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It's been a long Grand Slam season, and no one knows that better than the WTA tour's No. 1, to be sure. Of course, in speaking of Serena Williams, the conversation often turns to what sartorial wonder (or blunder) she is trotting out next. The same holds true for a number of the game's top-tier stars.

Without further ado, here are my favorite on-court fashions at this year's Grand Slam finale. (My least favorites can be seen here.) Yes, style is subjective, but it's good to have standards.

Grigor Dimitrov rocks Nike blues and large polka dots. It all works. And interesting enough, it's not what he planned to wear in New York, which I also quite liked, with just a pop of inside-collar pink.

It's been a rough year for two-time U.S. Open finalist Victoria Azarenka, and I didn't relish this look on the hard courts leading up to New York, but these new Nike hues look good on her bronze skin. The blue court may swallow up her style a bit, but we'll take it over the blue/black clothes and pink shoes look so many are sporting.

Agnieszka Radwanska was upended by giant killer Shuai Peng, but she did reveal one of her most fantastic court fashions ever, a classy polka-dotted dress from Lotto with a yellow-accenting visor.

Caroline Wozniacki looks great in one of her two USO dresses from adidas, though the side-flap seems like a needless detail, extra fabric. The colors keep this interesting.

Want to be cheered for no matter where you play? Wear the colors of that major event's national flag. Showing off the United States' stars and stripes, Italy's Simone Bolelli continues his pattern of wearing Hydrogen shirts representing the country where he's playing. And he wears it well.

New husband Novak Djokovic appears striking in red and black by night as he lacerates a backhand around the court on behalf of Uniqlo.

Ditto for Kei Nishikori, on whom Uniqlo's red polo with horizontal stripes and black shorts look quite flattering.

Serena Williams' night-match dress tops her all-pink daylight number. The cheetah print by Nike is a little quieter (thank Jehovah) and works well with pops of pink in places. The Spin might swap out the shoes, but this seems a BCBG-inspired style almost, something Debbie Harry would've rocked in decades of yore.

Lucia Safarova and more are wearing the same outfit, but Sabine Lisicki truly owned this blue number from Nike, loud skirt print and all.

Mirjana Lucic-Baroni proves that purple is an underutilized color, wearing Nike shades of it and wowing the Queens crowd by defeating No. 2 seed Simona Halep to make her first fourth-round at a Slam since she went to the Wimbledon semifinals in 1999. (She also delivered one of the most honest, lovely press conferences I've ever seen after the match, overjoyed at this success after a series of hardships—paternal abuse, fleeing her home—to date.)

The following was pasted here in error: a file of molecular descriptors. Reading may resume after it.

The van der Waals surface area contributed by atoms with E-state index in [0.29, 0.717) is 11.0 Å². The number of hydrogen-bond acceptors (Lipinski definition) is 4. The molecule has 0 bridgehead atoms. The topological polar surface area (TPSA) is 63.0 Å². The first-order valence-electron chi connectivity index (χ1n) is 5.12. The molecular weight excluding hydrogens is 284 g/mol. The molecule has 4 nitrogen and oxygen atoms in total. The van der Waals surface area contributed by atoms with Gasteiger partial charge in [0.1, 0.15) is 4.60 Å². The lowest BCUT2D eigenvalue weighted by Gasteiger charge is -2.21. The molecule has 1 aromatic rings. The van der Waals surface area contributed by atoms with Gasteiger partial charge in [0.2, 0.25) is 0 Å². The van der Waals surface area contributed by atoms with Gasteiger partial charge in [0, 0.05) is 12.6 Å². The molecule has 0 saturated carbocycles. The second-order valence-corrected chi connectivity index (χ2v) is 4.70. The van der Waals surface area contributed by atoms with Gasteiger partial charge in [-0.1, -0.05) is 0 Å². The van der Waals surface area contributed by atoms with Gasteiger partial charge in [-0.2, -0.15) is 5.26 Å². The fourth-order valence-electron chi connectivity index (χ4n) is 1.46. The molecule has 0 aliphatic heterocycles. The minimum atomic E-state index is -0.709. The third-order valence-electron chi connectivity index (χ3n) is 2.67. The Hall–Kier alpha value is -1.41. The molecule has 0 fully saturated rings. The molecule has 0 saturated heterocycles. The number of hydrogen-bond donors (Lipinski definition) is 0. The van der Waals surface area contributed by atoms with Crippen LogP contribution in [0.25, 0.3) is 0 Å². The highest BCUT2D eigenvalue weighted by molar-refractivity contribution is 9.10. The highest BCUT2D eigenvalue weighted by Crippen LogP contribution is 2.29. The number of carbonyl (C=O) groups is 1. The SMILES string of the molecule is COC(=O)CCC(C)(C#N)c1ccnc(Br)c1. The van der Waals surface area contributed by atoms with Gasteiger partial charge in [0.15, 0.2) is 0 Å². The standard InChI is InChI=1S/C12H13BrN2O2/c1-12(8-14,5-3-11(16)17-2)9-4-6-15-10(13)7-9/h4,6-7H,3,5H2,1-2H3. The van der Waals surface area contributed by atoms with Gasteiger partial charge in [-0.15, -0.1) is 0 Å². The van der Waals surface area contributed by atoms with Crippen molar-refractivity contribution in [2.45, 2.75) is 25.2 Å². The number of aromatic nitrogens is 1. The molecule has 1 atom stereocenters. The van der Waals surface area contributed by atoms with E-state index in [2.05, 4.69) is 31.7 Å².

On a similar note, Samantha Stosur's purple-and-white Asics look was splendid. And then it was gone, with the 2011 USO champ bundled out of this event by Kaia Kanepi.

In New Balance, Milos Raonic keeps it offbeat with a florescent yellow, shirt, matching shoes, and an orange-and-black print. He has fun with it, more than most are at this Big Apple bonanza, where fashion should be loud and proud. (Now about that hair, no follicle out of place: So much product lies therein that touching it might break it.)

Simona Halep softened her Adidas pink with a companion-colored skirt that made it not too much in the end. (And there was the aforementioned "end" for her.)

H&M puts Tomas Berdych in a flattering orange-gray-white kit that does a body good. His look is fresh and classic at the same time, horizontal lines to boot.

Maria Sharapova's daytime dress by Nike echoes a couple of Berdych's colors and intrigues with shades of gray set against the orange.

At first the Nike polo worn best by Nick Kyrgios seemed a joke, a borderline hot-magenta–meets-blue top with a comp-book pattern across the shoulders. It grew on me, though, a seeming classic look with just the right dose of '90s Andre Agassi flair.

Let's hand it to Sam Querrey. Fila outfits him in classically handsome apparel in green and white with blue trim that comes off quite well.

Angelique Kerber and Anastasia Pavlyuchenkova wore the same adidas dress, with delightful fuschia-and-maroon colorways. Neither remains alive in the draw, however.


Roger Federer's own day-match look says it actually is easy being green. The man does few things wrong, and this from Nike is not one of them.

Now about Fed's swoosh-tastic shoes, inspired by one of Michael Jordan's many footwear styles, the trademark elephant print in gray is a great detail. The homage to one of the all-time stars of sport is something few would want (or be allowed) to do, and it's as well executed as the Swiss Master's serve.

Similar to Azarenka's palette, Petra Kvitova sings in Nike blues that wins out style-wise, pink shoes aside. (Her game fell out of tune in her last match, though.)

Last but not least, Stan Wawrinka's Yonex outfitting makes for eye-catching night-session garb. The pops of yellow on the shoes make him land with an exclamation point each time.

Who do you think has played the fashion game with the most consistency in 2014?

For more tennis style, check out the Spin's Wimbledon "White Album," as well as picks from the French Open (best and worst) and Australian Open (best and worst).

Got a tip or a point to make? Hit me on Twitter at @jonscott9.

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